MacKay made the comments in his first speech to the Canadian Bar Association since taking over the justice portfolio.
He told the crowd in Saskatoon that he intends to move forward on a bill of rights for victims after hearing heartwrenching stories from people who were frustrated with the legal process.
"First, I think it's fair to say that many have recognized that significant improvements have occurred," MacKay said Monday.
"But second, I've heard many victims who still feel the system is failing and they don't feel that thus far it is meeting their needs. They want the system reformed to include them in a more substantial way.
"We've heard that victims want to understand what is happening to them, what is going on around them throughout the process and they need to know that, in fact, their rights will be protected. And that these rights will at least be moving in the same direction as the rights of the offenders in fact enjoy."
The minister also said more will done to help stop cyberbullying.
In a news conference after the speech, MacKay, who was once a Crown prosecutor in Nova Scotia, said legislation could come this fall.
"The inappropriate transmission of intimate images without consent is a crime and there are certain, I think, legislative gaps now that we've identified in the Criminal Code that we hope to plug as soon as this fall if we can get those amendments properly drafted and before Parliament in the coming session," he said.
A report commissioned after the suicide of a Nova Scotia teen said there should be a law against distributing intimate photos without someone's consent.
Rehtaeh Parsons hanged herself in April and was taken off life-support three days later. Her family alleges the 17-year-old was sexually assaulted by four boys and a digital photograph of the incident was passed around her school.
Ottawa, the provinces and territories released a report in July that said the law as it stands doesn't go far enough to protect victims of this type of online exploitation.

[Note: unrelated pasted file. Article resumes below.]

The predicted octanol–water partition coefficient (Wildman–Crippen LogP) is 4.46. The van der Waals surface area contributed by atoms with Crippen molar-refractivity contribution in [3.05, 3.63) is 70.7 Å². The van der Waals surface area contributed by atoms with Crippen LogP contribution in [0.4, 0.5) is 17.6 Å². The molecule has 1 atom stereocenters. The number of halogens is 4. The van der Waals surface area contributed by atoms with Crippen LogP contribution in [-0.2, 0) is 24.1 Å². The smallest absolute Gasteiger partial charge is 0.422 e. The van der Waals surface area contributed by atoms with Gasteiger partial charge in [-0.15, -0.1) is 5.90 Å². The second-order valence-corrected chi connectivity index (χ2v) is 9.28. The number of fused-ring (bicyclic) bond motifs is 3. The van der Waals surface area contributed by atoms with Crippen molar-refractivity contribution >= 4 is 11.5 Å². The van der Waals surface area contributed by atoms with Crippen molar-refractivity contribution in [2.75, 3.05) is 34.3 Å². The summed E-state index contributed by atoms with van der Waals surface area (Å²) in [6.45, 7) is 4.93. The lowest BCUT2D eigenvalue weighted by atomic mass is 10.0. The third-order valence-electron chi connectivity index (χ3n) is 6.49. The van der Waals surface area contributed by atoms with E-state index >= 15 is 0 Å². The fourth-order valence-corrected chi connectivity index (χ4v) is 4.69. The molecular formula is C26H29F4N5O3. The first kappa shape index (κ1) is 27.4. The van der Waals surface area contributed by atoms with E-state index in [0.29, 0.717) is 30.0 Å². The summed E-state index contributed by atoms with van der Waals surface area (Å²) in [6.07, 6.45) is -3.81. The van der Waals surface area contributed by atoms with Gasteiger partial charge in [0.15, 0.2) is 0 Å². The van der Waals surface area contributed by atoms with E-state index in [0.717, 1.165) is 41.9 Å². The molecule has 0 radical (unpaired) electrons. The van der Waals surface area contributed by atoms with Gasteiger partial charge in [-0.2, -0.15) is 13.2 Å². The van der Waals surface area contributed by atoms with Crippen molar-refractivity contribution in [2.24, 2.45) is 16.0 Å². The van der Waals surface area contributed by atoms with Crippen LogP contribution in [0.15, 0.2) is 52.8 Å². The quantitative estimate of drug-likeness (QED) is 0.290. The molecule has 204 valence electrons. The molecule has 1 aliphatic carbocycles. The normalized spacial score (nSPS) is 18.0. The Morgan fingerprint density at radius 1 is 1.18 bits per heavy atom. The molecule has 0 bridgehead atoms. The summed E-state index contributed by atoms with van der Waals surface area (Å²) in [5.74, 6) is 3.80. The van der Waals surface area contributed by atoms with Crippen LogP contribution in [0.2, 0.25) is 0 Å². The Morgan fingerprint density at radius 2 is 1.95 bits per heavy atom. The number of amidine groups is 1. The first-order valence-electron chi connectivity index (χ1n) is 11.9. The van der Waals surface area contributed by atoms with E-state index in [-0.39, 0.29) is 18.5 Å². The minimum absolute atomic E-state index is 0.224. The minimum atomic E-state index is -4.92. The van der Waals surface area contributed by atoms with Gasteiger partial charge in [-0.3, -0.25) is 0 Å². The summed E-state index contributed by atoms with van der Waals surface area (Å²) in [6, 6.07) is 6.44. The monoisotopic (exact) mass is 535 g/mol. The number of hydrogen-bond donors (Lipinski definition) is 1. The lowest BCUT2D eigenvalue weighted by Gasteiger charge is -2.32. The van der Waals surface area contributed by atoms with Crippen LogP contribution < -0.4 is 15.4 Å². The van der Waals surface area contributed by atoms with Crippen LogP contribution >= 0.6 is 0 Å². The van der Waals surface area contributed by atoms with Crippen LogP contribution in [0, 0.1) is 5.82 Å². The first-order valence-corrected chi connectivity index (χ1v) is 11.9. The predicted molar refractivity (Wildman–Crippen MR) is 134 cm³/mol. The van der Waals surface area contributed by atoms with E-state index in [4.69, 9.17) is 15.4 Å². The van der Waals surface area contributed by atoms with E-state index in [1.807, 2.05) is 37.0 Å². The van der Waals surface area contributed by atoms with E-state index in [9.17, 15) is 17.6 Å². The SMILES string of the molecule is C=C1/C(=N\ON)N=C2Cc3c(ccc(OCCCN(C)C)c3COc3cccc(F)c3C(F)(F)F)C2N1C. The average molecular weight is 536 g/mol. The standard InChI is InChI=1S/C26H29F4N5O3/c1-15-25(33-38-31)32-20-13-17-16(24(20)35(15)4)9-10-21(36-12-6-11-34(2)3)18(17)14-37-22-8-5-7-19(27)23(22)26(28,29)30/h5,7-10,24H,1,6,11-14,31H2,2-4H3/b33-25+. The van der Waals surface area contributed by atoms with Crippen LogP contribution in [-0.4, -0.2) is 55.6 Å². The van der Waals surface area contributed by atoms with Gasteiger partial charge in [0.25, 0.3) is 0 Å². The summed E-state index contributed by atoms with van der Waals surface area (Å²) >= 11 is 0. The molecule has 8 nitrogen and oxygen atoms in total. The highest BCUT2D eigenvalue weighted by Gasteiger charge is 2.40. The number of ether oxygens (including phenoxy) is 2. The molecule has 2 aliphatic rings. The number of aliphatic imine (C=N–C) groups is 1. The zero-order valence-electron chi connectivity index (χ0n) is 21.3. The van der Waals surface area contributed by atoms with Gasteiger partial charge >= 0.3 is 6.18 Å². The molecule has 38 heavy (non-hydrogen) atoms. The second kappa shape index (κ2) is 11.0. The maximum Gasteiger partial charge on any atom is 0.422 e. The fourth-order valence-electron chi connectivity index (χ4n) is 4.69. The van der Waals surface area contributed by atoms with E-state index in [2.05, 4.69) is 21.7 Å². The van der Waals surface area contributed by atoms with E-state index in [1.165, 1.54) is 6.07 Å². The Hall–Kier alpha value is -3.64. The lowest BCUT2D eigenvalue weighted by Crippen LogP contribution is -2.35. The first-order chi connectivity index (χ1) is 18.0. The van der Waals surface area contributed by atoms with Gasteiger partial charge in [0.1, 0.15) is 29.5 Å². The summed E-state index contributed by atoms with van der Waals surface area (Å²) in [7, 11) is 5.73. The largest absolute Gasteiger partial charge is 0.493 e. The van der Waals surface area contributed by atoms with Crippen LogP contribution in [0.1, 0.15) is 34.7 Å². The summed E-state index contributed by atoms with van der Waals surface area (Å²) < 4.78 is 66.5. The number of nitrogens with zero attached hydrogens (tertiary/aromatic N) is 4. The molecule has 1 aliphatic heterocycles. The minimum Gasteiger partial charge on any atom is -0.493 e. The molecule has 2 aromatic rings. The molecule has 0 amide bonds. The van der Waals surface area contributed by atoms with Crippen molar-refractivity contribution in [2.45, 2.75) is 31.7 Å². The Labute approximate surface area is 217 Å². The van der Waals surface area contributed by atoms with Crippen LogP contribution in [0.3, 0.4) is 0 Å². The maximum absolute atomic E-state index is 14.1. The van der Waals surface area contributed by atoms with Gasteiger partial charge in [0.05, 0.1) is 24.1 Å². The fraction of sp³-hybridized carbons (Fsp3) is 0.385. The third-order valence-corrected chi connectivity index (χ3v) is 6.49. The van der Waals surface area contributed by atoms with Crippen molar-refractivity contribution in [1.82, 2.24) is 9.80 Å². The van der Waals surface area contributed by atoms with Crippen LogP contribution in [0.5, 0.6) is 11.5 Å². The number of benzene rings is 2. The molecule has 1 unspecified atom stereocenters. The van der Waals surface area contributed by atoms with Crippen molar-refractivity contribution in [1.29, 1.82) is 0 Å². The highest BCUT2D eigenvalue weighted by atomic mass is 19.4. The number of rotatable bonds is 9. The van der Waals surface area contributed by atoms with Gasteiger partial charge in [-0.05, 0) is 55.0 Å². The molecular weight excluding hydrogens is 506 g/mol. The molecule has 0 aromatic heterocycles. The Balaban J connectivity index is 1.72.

MacKay was also asked Monday to weigh in on another report, this one from the Canadian Bar Association.
The group released a report Sunday that described access to justice in Canada as "abysmal." It said the harshest consequences would be on the poorest people.
Supreme Court of Canada Chief Justice Beverley McLachlin, who also spoke at the conference, described access to justice is a growing problem for many Canadians.
Peoples' lives can be ruined if they can't get access to justice, McLachlin said Saturday.
Among other things, the report calls for more federal funding for civil legal aid.
Report author Melina Buckley said the federal government can't say how much it contributes to civil legal aid because the amount is included in overall funding to provinces and the decisions on how to spend the money is made at the provincial level.
MacKay said the federal government has increased the money it transfers to provinces, but that there are constitutional limitations on what Ottawa can tell the provinces to do with that funding.
The minister said he had not yet read the association's full report, but had been briefed on it.
"The overall tenor that I've received both in the report and from talking to everyone from Madame Justice McLachlin to the president of the Canadian Bar Association, frontline prosecutors, victims, is that this is going to require a concentrated effort over time to address some of these short-comings when it comes to access," said MacKay.
"And it's multi-faceted. There's issues in terms of language, in terms of cultural sensitivity, in terms of the number of judges who are in the system to administer justice, so it isn't going to be a one-off simple response.
"It's going to require a period of time, working, collaborating with all levels of government, working with the participants in a way that will bring about meaningful, progressive evolution in our justice system to respond fairly to the subject of access."
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